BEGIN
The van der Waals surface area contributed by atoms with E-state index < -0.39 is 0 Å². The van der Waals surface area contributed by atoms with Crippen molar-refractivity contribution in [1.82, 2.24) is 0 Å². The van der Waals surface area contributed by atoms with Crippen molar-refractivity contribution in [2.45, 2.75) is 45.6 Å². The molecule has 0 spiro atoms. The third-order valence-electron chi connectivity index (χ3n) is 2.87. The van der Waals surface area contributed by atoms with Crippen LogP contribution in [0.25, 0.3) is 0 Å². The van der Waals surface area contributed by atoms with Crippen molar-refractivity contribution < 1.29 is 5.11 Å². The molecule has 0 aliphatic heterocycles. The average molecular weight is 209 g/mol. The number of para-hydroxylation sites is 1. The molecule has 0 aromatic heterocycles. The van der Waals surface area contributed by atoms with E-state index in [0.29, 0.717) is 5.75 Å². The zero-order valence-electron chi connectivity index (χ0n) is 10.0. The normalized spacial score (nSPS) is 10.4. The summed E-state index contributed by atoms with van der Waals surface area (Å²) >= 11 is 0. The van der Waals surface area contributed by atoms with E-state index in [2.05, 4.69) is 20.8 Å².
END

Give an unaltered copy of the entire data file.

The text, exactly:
The van der Waals surface area contributed by atoms with E-state index < -0.39 is 0 Å². The van der Waals surface area contributed by atoms with Crippen molar-refractivity contribution in [1.82, 2.24) is 0 Å². The van der Waals surface area contributed by atoms with Crippen molar-refractivity contribution in [2.45, 2.75) is 45.6 Å². The molecule has 0 spiro atoms. The third-order valence-electron chi connectivity index (χ3n) is 2.87. The van der Waals surface area contributed by atoms with Crippen LogP contribution in [0.25, 0.3) is 0 Å². The van der Waals surface area contributed by atoms with Crippen molar-refractivity contribution < 1.29 is 5.11 Å². The molecule has 0 aliphatic heterocycles. The average molecular weight is 209 g/mol. The number of para-hydroxylation sites is 1. The molecule has 0 aromatic heterocycles. The van der Waals surface area contributed by atoms with E-state index in [0.29, 0.717) is 5.75 Å². The zero-order valence-electron chi connectivity index (χ0n) is 10.0. The normalized spacial score (nSPS) is 10.4. The summed E-state index contributed by atoms with van der Waals surface area (Å²) >= 11 is 0. The van der Waals surface area contributed by atoms with E-state index in [2.05, 4.69) is 20.8 Å².